510(k) is a premarket submission made to the FDA to demonstrate that the device to be marketed is as safe and effective, that is, substantially equivalent to a legally marketed device (predicate). Devices with moderate risk are required to submit a 510(k) notification, which includes a minority of Class I and III devices and a majority of Class II devices.
There are three (03) types of 510(k) programs, Traditional, Abbreviated, and Special. The safety and performance pathway was introduced in 2019 and built on the abbreviated program. The eSTAR program introduced in 2020 allows for a comprehensive medical device submission through an interactive PDF form.
Who Needs a 510(k) Certification?
510(k) is essentially the name of the process/pathway that medical device manufacturers intending to market their moderate to high-risk devices in the US undergo to demonstrate that the product to be marketed is as safe and effective as a legally marketed device.
Detailed below is the step-by-step process for obtaining a 510(k) clearance.
Step 1- Identification of Device Class Code, Submission type, and Predicate Device
- Identify product code and regulation number- To determine the 510(k) test requirements, it is necessary first to identify the product code and regulation number. One can start a search on the FDA database to find the 7-digit regulation number for which the identification matches the intended use of the device in question.
- The FDA product code consists of three (03) letters. Information regarding product classification, regulation description, and GMP requirements can be located using this code.
- Selection of submission type- A submitter may choose one of the three (03) submission types mentioned earlier. Traditional 510(k) is for first-time submissions, Special 510(k) is for medical device manufacturers who want to submit changes to an existing device and Abbreviated 510(k) can be chosen when the device complies with established voluntary consensus standards. In case of an Abbreviated 510(k), the submitter must rely on FDA guidance documents.
- Identification of predicate device- A medical device manufacturer needs to prove that the device they intend to market has the same intended use and technical characteristics as the legally marketed device, also known as the predicate device. If there are any differences in technical characteristics, the submitter must prove that no safety and effectiveness concerns are associated with the difference.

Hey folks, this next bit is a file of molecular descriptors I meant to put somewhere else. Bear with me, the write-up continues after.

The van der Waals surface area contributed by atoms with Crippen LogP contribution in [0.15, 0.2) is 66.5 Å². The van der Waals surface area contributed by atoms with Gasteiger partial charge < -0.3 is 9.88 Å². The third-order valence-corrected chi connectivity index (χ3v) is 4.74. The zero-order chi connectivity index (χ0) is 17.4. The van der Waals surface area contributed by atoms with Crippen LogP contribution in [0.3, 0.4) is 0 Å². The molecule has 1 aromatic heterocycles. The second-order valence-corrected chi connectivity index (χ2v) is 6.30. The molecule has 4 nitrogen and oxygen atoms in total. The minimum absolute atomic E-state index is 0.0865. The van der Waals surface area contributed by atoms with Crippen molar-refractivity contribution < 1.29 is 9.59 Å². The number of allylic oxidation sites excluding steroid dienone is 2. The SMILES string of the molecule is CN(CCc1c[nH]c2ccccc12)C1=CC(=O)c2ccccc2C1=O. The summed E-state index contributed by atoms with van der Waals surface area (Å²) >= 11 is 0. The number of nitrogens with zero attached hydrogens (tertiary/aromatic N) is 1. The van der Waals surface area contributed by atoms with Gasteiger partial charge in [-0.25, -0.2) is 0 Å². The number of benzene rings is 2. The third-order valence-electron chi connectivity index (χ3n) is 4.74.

Step 2- Preparation of 510(k) File
The next step is to prepare the 510(k) file, the guidance, and the information, which is available on the FDA website. It includes the acceptance checklist for all three (03) types of 510(k) programs and a microsite titled Content for 510(k), which includes information regarding statements for indications for use, substantial equivalence comparison, and proposed labeling, among other useful information.
510(k) submission process steps
Step 3-Payment of FDA Review Fee
All types of 510(k) applications are subject to the user fee. For the financial year 2023, the standard fee for 510(k) is $19,870. For businesses certified under the Centre for Diagnostics and Radiological Health (CDRH), also known as small businesses, the fee is $4,967. The fee is subject to change in the next financial year.
Step 4- Submission of 510(k) Application
The submitter can send an electronic copy (eCopy) or an electronic Submission Template and Resource (eSTAR) premarket submission through the CDRH portal.
Starting October 01, 2023, all 510(k) submissions, unless exempted according to the final guidance, must be submitted as electronic submissions using eSTAR.
After the 510(k) is submitted, a unique control number is assigned, which is known as the “510(k) number” or “K number.” FDA conducts two verification checks, one to verify if the proper user fee has been paid and the second to verify if a valid eCopy or eSTAR was provided.
- By day 07, FDA sends an acknowledgment letter in case the proper user fee is paid and a valid eCopy or eSTAR is provided. If not, the FDA sends a hold letter for unresolved issues.
- By day 15, FDA conducts an acceptance review FDA informs the submitter if 510(k) is accepted for substantiative review or placed on Refuse to Accept (RTA) hold.
- By day 60, FDA conducts a substantiative review. FDA communicates via
substantiative interaction to inform the FDA will either proceed with an interactive review, or the 510(k) will be placed on hold, and Additional Information will be requested.
Step 5- FDA Clearance and Listing in FDA 510(k) Database
The goal of the FDA is to announce its Medical Device User Fee Amendments (MDUFA) decision in 90 FDA days. FDA days are the calendar days between the date the 510(k) was received and the date of an MDUFA decision, excluding the days the submission was on hold for an additional information request. MDUFA decisions for 510(k) submissions include findings of substantially equivalent (SE) or not substantially equivalent (NSE).
When a decision is made, FDA issues a decision letter to the submitter by email. A 510(k) application that receives an SE decision letter is deemed “cleared.” It is then listed in the 510(k) database along with Indications for the use of the medical device and the 510(k) summary or 510(k) statement as attachments.
It can be concluded that careful planning and execution through thorough documentation and an in-depth understanding of the Regulatory environment are crucial for a successful 510(k) submission to FDA.
For assistance with the 510(k) submission process of your medical device, you can write to us at email@example.com, or schedule a call with our experts, who can help you navigate the procedures. Stay informed. Stay compliant.